Federal Reserve Chairman Alan Greenspan yesterday urged the federal government to reduce its budget deficit and to encourage greater personal saving, warning that foreign investors will not finance endless growth in America's huge trade gap.
Greenspan, speaking at a banking conference in Germany, repeated that he believes market forces probably will rein in the trade gap without provoking a financial crisis. But he expressed more concern about the issue than in previous remarks, saying, "We cannot become complacent."
Alan Greenspan said he still thinks market forces will keep the trade gap in control, but his tone on the budget deficit was harsher.
(Adam Berry -- Bloomberg News)
Greenspan also made his most explicit public comments about the likelihood that interest rates are headed higher. "Rising interest rates have been advertised for so long and in so many places that anyone who hasn't appropriately hedged his position by now obviously is desirous of losing money," he said in answer to a question posed during a panel discussion at the conference, according to a transcript published by Bloomberg News.
Stocks, bond prices and the dollar all fell after Greenspan's comments, which he delivered before attending a weekend meeting of finance ministers and central bankers from a group of 20 wealthy and developing countries. The dollar initially tumbled to its lowest level against the Japanese yen in four years and dropped sharply against the euro, but it regained some ground later.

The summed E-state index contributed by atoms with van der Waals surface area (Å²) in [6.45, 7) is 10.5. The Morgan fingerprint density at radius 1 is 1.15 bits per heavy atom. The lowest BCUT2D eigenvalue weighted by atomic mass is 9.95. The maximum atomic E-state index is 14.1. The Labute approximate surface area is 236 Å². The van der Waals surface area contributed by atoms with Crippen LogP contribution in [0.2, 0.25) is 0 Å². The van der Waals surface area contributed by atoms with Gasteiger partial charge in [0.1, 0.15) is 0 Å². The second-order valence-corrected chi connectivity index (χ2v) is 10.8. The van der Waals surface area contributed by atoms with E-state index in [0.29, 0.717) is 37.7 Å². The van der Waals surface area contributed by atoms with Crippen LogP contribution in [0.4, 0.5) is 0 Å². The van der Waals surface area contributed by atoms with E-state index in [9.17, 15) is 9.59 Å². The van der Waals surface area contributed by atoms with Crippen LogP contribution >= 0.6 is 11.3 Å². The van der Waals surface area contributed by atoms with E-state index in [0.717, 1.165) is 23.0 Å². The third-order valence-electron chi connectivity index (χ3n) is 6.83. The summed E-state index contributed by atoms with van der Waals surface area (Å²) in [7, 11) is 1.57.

U.S. Treasury Secretary John W. Snow, on his way to the same meeting, told reporters yesterday that the dollar's recent decline will not be on the G-20's agenda. Snow has said repeatedly in recent days that financial markets should determine currency values -- comments which traders have interpreted as ruling out any kind of government intervention to halt the dollar's slide.
Greenspan's comments appeared to reinforce that impression. They "can hardly be described as an effort to prop the dollar up," according to an analysis by economists at J.P. Morgan Economic Research.
European officials, however, have expressed concern that the dollar's fall, by pushing up the euro, will stymie growth in the nations that share the common currency.
The broadest measure of the U.S. trade gap, the current account deficit, reached a record $550 billion last year and appears headed to around $650 billion this year, which would be equal to 5.7 percent of the nation's gross domestic product. That is up from less than 4 percent before 2000.
The deficit measures the shortfall in trade and investment between the United States and the rest of the world. It generally reflects how much Americans borrow from abroad to finance their spending and investment.
International investors finance the gap by using the dollars they earn through trade to buy U.S. assets, including the Treasury securities sold by the federal government to cover its budget deficit, which swelled to a record $413 billion in the fiscal year that ended Sept. 30.